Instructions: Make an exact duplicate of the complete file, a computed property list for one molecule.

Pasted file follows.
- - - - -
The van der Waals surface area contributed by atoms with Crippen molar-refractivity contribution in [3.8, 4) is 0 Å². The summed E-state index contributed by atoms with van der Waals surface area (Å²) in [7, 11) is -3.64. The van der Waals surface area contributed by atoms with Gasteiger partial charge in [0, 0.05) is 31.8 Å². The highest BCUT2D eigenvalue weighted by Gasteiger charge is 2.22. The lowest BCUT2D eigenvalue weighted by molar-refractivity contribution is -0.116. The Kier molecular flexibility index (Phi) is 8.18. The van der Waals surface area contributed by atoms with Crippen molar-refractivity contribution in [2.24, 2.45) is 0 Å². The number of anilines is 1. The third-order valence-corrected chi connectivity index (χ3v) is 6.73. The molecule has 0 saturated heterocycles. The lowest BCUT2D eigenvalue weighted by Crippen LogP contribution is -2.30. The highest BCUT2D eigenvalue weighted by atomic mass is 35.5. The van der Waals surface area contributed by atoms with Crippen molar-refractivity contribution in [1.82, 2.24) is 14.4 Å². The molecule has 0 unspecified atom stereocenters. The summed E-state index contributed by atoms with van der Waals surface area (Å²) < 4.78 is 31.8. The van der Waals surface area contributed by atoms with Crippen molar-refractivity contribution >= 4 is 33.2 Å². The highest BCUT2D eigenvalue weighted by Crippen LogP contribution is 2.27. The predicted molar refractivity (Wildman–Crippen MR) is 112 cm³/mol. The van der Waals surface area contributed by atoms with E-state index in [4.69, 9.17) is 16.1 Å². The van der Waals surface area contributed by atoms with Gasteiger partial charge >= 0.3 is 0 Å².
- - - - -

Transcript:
The van der Waals surface area contributed by atoms with Crippen molar-refractivity contribution in [3.8, 4) is 0 Å². The summed E-state index contributed by atoms with van der Waals surface area (Å²) in [7, 11) is -3.64. The van der Waals surface area contributed by atoms with Gasteiger partial charge in [0, 0.05) is 31.8 Å². The highest BCUT2D eigenvalue weighted by Gasteiger charge is 2.22. The lowest BCUT2D eigenvalue weighted by molar-refractivity contribution is -0.116. The Kier molecular flexibility index (Phi) is 8.18. The van der Waals surface area contributed by atoms with Crippen molar-refractivity contribution in [2.24, 2.45) is 0 Å². The number of anilines is 1. The third-order valence-corrected chi connectivity index (χ3v) is 6.73. The molecule has 0 saturated heterocycles. The lowest BCUT2D eigenvalue weighted by Crippen LogP contribution is -2.30. The highest BCUT2D eigenvalue weighted by atomic mass is 35.5. The van der Waals surface area contributed by atoms with Crippen molar-refractivity contribution in [1.82, 2.24) is 14.4 Å². The molecule has 0 unspecified atom stereocenters. The summed E-state index contributed by atoms with van der Waals surface area (Å²) < 4.78 is 31.8. The van der Waals surface area contributed by atoms with Crippen molar-refractivity contribution >= 4 is 33.2 Å². The highest BCUT2D eigenvalue weighted by Crippen LogP contribution is 2.27. The predicted molar refractivity (Wildman–Crippen MR) is 112 cm³/mol. The van der Waals surface area contributed by atoms with E-state index in [4.69, 9.17) is 16.1 Å². The van der Waals surface area contributed by atoms with Gasteiger partial charge >= 0.3 is 0 Å².